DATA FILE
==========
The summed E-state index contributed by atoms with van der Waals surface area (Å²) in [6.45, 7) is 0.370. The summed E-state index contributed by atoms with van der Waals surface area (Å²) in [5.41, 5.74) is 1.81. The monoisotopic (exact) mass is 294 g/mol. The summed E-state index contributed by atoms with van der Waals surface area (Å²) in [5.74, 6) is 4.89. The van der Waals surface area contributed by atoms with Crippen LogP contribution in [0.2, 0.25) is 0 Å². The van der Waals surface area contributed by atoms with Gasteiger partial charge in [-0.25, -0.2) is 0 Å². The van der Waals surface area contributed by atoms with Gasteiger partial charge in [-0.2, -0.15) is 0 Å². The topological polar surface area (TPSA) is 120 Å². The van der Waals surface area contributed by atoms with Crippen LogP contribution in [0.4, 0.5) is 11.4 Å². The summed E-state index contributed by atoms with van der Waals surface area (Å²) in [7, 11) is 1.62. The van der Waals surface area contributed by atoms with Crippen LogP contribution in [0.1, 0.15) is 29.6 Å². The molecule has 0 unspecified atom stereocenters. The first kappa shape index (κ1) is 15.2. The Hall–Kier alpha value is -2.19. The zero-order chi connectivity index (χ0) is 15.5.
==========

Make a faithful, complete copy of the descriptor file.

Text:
The summed E-state index contributed by atoms with van der Waals surface area (Å²) in [6.45, 7) is 0.370. The summed E-state index contributed by atoms with van der Waals surface area (Å²) in [5.41, 5.74) is 1.81. The monoisotopic (exact) mass is 294 g/mol. The summed E-state index contributed by atoms with van der Waals surface area (Å²) in [5.74, 6) is 4.89. The van der Waals surface area contributed by atoms with Crippen LogP contribution in [0.2, 0.25) is 0 Å². The van der Waals surface area contributed by atoms with Gasteiger partial charge in [-0.25, -0.2) is 0 Å². The van der Waals surface area contributed by atoms with Gasteiger partial charge in [-0.2, -0.15) is 0 Å². The topological polar surface area (TPSA) is 120 Å². The van der Waals surface area contributed by atoms with Crippen LogP contribution in [0.4, 0.5) is 11.4 Å². The summed E-state index contributed by atoms with van der Waals surface area (Å²) in [7, 11) is 1.62. The van der Waals surface area contributed by atoms with Crippen LogP contribution in [0.1, 0.15) is 29.6 Å². The molecule has 0 unspecified atom stereocenters. The first kappa shape index (κ1) is 15.2. The Hall–Kier alpha value is -2.19. The zero-order chi connectivity index (χ0) is 15.5.